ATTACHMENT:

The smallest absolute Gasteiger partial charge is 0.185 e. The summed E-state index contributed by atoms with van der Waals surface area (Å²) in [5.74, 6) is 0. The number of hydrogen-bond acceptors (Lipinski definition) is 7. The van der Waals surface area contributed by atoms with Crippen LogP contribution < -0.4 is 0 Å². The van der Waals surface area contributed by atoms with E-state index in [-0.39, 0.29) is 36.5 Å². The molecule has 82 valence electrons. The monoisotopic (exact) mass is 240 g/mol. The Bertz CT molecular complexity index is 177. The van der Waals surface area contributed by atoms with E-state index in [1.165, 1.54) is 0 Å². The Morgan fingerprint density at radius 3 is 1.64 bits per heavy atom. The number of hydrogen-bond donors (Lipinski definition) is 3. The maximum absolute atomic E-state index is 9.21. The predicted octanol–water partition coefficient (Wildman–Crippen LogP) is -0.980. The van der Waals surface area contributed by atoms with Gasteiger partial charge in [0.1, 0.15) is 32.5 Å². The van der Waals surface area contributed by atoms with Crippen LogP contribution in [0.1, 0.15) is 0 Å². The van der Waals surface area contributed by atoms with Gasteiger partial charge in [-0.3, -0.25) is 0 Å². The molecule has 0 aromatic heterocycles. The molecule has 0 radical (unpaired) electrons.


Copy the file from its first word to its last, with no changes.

The smallest absolute Gasteiger partial charge is 0.185 e. The summed E-state index contributed by atoms with van der Waals surface area (Å²) in [5.74, 6) is 0. The number of hydrogen-bond acceptors (Lipinski definition) is 7. The van der Waals surface area contributed by atoms with Crippen LogP contribution < -0.4 is 0 Å². The van der Waals surface area contributed by atoms with E-state index in [-0.39, 0.29) is 36.5 Å². The molecule has 82 valence electrons. The monoisotopic (exact) mass is 240 g/mol. The Bertz CT molecular complexity index is 177. The van der Waals surface area contributed by atoms with E-state index in [1.165, 1.54) is 0 Å². The Morgan fingerprint density at radius 3 is 1.64 bits per heavy atom. The number of hydrogen-bond donors (Lipinski definition) is 3. The maximum absolute atomic E-state index is 9.21. The predicted octanol–water partition coefficient (Wildman–Crippen LogP) is -0.980. The van der Waals surface area contributed by atoms with Gasteiger partial charge in [0.1, 0.15) is 32.5 Å². The van der Waals surface area contributed by atoms with Crippen LogP contribution in [0.1, 0.15) is 0 Å². The van der Waals surface area contributed by atoms with Gasteiger partial charge in [-0.3, -0.25) is 0 Å². The molecule has 0 aromatic heterocycles. The molecule has 0 radical (unpaired) electrons.